Instead of taking the stage at Zellerbach Hall as usual for their Fall 2020 show, Danceworx members took to living rooms, backyards, and beaches.
Danceworx is UC Berkeley’s oldest student-run dance organization, and they did not let the virtual school year prevent their end-of-semester tradition. Through a YouTube video series posted in January, the group demonstrated a variety of performances from their tap, open, and contemporary/jazz teams.
The first video features a tap number choreographed by Kristen Wong, Laura Shi, and Kaitlyn Theonnes set to “Total Eclipse of the Heart” by Bonnie Tyler. At the slow start of the song, the camera is focused on one tapper’s feet in a dark room bordered with twinkly lights. The clear sounds, fast footwork, and mixture of pauses and starts contrast strikingly with the tune’s measured rhythm.
Another tapper, Genevieve Hodge, displays incredible grace and control, making complex steps look effortless as her arms and long pigtails float with every movement. Despite the lack of a stage, the tappers make the most of their hardwood floors at home and deliver a challenging, musically interesting performance.
In the second video, the open team presents various snippets of choreography in a range of styles, starting with Luis Mireles’s choreography to “Cheesin’” by Cautious Clay, Remi Wolf, and Sophie Meiers. Mireles combines sass with strength in this fun, fast-paced routine. Further contributing to the dynamic number, the dancers are in all kinds of locations, with one beside a Christmas tree at home and another on campus sporting a mask.
The next routine is set to “Work From Home” by Fifth Harmony, choreographed by Beini Liu. The song title is fitting for the performers in this attitude-filled piece, all of whom dance from their bedrooms, backyards, or driveways.
Heidi Hirsohn and Mikayla Tom’s choreography to “Talk That Talk” by Rihanna is more of a classic jazz piece, filled with sharp poses, clean lines, and tons of personality.
Celina Chavez’s choreography to “Ungodly Hour” by Chloe x Halle gives viewers a blend of groovy, hip hop-inspired steps and sharp jazz influences. Chavez dominates her backyard with effortlessly cool movements and facials, plus a quick cameo from her dog.
Finishing off the open team’s compilation, Isabella Dyc-O’Neal’s choreography to “HIGHEST IN THE ROOM” by Travis Scott is as sharp and quick as the song. Setting the edgy scene, Dyc-O’Neal dances in a parking lot alongside industrial structures and parked cars.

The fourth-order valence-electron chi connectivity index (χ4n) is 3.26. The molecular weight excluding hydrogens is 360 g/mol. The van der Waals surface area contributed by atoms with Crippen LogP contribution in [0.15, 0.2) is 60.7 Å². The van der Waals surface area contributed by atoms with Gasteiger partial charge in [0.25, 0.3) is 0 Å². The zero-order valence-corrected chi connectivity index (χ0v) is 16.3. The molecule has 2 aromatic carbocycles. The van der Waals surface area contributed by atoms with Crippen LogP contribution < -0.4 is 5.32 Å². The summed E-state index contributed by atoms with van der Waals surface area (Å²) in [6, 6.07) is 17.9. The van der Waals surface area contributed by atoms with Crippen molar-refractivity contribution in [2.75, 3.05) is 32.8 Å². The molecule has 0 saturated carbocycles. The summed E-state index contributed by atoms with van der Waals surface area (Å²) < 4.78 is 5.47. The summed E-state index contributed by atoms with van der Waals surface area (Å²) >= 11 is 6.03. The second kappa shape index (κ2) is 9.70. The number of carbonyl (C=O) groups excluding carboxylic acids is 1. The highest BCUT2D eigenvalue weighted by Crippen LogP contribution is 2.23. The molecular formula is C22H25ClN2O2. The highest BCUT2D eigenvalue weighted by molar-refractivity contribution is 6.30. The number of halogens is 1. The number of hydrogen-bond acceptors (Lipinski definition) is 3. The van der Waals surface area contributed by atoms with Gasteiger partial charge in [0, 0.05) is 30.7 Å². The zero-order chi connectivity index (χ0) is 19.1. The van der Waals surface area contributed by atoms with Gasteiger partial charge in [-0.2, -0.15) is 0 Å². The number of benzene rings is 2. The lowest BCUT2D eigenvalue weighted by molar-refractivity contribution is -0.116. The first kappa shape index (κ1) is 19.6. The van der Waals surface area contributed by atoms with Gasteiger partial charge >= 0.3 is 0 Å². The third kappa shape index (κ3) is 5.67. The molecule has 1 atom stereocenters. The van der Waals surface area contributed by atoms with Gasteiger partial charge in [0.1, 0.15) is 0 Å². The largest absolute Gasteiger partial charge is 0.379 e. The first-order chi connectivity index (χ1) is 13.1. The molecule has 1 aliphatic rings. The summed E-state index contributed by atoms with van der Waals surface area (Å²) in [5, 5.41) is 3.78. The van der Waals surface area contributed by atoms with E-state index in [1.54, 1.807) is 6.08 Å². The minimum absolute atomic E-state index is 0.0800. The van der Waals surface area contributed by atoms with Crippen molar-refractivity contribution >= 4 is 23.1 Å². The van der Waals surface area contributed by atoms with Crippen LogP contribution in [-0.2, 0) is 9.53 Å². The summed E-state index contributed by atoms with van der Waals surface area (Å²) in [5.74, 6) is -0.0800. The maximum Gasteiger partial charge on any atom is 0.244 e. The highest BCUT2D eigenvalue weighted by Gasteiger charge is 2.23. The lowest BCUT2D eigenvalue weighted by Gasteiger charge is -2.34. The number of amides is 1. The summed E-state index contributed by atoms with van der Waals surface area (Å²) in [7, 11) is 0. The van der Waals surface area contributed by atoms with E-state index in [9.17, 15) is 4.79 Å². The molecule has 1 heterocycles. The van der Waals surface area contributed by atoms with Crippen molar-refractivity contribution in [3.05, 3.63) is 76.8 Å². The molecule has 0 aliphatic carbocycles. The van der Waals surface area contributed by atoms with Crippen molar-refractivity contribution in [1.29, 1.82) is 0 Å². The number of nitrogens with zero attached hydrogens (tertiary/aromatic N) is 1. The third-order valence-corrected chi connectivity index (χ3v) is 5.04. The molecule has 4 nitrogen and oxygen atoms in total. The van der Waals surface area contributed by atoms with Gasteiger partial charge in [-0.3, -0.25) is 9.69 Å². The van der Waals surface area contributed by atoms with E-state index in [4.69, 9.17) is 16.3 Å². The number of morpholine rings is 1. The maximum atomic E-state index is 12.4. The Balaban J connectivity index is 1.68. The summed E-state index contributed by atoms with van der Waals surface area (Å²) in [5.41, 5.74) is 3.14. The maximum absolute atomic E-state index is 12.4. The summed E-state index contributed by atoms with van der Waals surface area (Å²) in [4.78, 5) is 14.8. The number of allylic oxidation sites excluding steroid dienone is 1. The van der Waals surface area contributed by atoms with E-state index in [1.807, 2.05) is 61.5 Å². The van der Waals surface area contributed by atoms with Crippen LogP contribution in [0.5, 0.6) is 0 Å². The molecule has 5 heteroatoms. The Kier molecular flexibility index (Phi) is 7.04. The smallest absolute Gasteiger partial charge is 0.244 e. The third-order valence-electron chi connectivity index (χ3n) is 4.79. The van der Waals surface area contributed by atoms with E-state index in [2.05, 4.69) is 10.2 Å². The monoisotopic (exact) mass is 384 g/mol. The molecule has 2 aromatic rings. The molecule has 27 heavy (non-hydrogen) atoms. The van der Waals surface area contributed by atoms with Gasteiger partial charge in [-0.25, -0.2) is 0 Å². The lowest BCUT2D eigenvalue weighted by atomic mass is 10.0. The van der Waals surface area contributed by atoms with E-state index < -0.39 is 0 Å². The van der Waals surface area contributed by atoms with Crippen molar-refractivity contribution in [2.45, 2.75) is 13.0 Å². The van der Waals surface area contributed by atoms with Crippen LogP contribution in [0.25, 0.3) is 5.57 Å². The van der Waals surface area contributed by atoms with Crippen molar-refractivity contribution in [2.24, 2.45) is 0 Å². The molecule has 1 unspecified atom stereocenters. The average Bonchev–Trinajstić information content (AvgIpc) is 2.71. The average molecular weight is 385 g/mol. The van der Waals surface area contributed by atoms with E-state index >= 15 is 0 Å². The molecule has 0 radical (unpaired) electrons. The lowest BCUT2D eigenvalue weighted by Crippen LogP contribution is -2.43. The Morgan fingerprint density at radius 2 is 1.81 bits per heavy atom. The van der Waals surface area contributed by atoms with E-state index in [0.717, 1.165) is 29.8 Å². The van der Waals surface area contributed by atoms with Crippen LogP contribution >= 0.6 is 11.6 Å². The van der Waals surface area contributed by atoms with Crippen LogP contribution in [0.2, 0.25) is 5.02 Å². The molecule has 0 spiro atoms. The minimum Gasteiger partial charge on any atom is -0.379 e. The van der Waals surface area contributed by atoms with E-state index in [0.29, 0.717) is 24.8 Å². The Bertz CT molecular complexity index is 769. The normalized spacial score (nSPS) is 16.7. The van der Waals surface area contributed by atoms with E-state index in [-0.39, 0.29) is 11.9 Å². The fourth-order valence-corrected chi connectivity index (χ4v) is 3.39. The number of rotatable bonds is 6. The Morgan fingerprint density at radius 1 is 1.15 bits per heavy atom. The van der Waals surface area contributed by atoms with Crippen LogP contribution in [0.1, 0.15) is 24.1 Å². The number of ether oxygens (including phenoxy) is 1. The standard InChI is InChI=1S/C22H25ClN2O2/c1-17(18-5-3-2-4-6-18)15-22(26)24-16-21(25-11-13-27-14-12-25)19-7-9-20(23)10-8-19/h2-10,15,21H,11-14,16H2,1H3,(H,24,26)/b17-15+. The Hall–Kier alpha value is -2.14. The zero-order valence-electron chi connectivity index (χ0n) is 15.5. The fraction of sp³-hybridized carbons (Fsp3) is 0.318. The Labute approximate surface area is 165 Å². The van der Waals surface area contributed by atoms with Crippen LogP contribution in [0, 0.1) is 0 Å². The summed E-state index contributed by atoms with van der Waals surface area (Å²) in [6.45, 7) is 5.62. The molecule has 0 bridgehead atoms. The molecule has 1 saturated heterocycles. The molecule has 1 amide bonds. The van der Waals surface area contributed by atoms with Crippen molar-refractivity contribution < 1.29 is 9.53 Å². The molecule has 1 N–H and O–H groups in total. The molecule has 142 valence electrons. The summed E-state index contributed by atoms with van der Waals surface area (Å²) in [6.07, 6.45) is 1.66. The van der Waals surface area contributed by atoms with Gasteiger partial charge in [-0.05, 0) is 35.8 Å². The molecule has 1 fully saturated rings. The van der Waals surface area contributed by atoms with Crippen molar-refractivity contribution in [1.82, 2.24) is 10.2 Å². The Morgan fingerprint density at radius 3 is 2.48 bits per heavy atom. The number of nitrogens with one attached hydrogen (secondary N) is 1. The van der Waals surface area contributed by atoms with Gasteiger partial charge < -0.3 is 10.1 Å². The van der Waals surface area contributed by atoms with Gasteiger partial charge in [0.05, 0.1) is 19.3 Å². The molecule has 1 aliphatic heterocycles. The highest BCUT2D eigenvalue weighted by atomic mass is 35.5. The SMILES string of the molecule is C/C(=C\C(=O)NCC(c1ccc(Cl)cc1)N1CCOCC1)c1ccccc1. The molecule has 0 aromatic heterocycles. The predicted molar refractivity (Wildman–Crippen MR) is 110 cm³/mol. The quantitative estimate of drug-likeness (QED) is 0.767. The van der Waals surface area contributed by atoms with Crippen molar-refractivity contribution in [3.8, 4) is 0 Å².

The contemporary/jazz portion of the showcase begins with “Rome” by Dermot Kennedy, choreographed by Wong and Hannah Theodore. Posed atop a brick structure, Theodore gracefully hops down to join Wong in a perfectly parallel fan kick. The other dancers follow, displaying their technical backgrounds with every clean, balletic step.
Wong and Theodore then return, this time dancing side by side at a nearby beach, performing floorwork in the sand and beautifully arching backward with the Golden Gate Bridge behind them. In another San Francisco location, Wong and Theodore run toward the camera and, once again, dance in exquisite unison, the city skyline providing a stunning backdrop. The choreographers lack a stage, but they create a routine and setting that is both technically and aesthetically breathtaking.
In the next routine, choreographers Emily Wang and Emma Parsons use a combination of quick and slow movements to match the complexity of “Winter” by Daughter. The dancers form geometric shapes with their arms on the drum beats and execute smooth contractions and extensions during quieter parts of the song.
The final number, choreographed by Ulyses Mendoza, is set to “ilomilo” by Billie Eilish. Mendoza starts the routine alone, staring downard with only his upper body in frame. Once the instrumental introduction is met with lyrics, Mendoza executes sharp motions with his shoulders, eerily glancing at the camera as he gently rolls his neck. The attention-grabbing, waist-up routine continues as other dancers use isolations and graceful, flowing moves to captivate viewers.
Toward the end, Mendoza adds his sweatshirt to the choreography, pushing and pulling on the fabric in intricate, mesmerizing ways. Mendoza’s talent and brilliance illustrate that phenomenal dance performance does not require the lower body, let alone a stage.
The Danceworx Fall 2020 videos give viewers well-rounded, exceptionally choreographed performances in a vast array of settings. With determination, passion, and innovation, the student performers prove that dance can happen anywhere.
Danceworx Fall 2020 pieces are available now on YouTube.